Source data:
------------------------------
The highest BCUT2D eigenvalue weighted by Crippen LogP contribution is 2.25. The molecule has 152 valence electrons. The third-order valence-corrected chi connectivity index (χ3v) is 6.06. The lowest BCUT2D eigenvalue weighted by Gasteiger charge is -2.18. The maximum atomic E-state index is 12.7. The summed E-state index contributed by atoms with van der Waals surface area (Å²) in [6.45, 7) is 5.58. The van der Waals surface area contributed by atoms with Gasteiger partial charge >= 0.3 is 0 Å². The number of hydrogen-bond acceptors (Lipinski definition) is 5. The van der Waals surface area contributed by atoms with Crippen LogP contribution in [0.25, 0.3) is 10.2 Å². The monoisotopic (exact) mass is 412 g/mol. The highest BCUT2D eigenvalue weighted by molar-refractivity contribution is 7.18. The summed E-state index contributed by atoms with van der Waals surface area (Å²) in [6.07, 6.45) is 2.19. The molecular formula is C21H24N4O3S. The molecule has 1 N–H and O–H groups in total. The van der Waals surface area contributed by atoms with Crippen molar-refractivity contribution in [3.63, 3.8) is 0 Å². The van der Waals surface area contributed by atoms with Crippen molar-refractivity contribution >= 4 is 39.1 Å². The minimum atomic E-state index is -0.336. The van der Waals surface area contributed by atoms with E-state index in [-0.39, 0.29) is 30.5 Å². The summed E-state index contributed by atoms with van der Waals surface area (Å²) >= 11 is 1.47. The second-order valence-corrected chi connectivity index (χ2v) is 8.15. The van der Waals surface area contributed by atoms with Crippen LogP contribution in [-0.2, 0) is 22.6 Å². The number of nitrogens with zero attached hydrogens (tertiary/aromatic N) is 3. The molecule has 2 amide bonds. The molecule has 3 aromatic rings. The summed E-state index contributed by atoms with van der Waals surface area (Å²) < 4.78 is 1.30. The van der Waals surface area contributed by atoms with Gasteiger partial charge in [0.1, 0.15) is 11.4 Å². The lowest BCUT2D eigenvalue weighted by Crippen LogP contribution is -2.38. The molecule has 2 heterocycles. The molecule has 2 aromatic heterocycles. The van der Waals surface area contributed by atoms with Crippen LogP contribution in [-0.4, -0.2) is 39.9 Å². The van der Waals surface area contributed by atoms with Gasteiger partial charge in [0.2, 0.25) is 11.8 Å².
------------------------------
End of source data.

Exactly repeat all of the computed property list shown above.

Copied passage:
The highest BCUT2D eigenvalue weighted by Crippen LogP contribution is 2.25. The molecule has 152 valence electrons. The third-order valence-corrected chi connectivity index (χ3v) is 6.06. The lowest BCUT2D eigenvalue weighted by Gasteiger charge is -2.18. The maximum atomic E-state index is 12.7. The summed E-state index contributed by atoms with van der Waals surface area (Å²) in [6.45, 7) is 5.58. The van der Waals surface area contributed by atoms with Gasteiger partial charge >= 0.3 is 0 Å². The number of hydrogen-bond acceptors (Lipinski definition) is 5. The van der Waals surface area contributed by atoms with Crippen LogP contribution in [0.25, 0.3) is 10.2 Å². The monoisotopic (exact) mass is 412 g/mol. The highest BCUT2D eigenvalue weighted by molar-refractivity contribution is 7.18. The summed E-state index contributed by atoms with van der Waals surface area (Å²) in [6.07, 6.45) is 2.19. The molecular formula is C21H24N4O3S. The molecule has 1 N–H and O–H groups in total. The van der Waals surface area contributed by atoms with Crippen molar-refractivity contribution in [3.63, 3.8) is 0 Å². The van der Waals surface area contributed by atoms with Crippen molar-refractivity contribution >= 4 is 39.1 Å². The minimum atomic E-state index is -0.336. The van der Waals surface area contributed by atoms with E-state index in [-0.39, 0.29) is 30.5 Å². The summed E-state index contributed by atoms with van der Waals surface area (Å²) >= 11 is 1.47. The second-order valence-corrected chi connectivity index (χ2v) is 8.15. The van der Waals surface area contributed by atoms with Crippen LogP contribution in [-0.2, 0) is 22.6 Å². The number of nitrogens with zero attached hydrogens (tertiary/aromatic N) is 3. The molecule has 2 amide bonds. The molecule has 3 aromatic rings. The summed E-state index contributed by atoms with van der Waals surface area (Å²) < 4.78 is 1.30. The van der Waals surface area contributed by atoms with Gasteiger partial charge in [0.1, 0.15) is 11.4 Å². The lowest BCUT2D eigenvalue weighted by Crippen LogP contribution is -2.38. The molecule has 2 heterocycles. The molecule has 2 aromatic heterocycles. The van der Waals surface area contributed by atoms with Crippen LogP contribution in [-0.4, -0.2) is 39.9 Å². The van der Waals surface area contributed by atoms with Gasteiger partial charge in [0.2, 0.25) is 11.8 Å².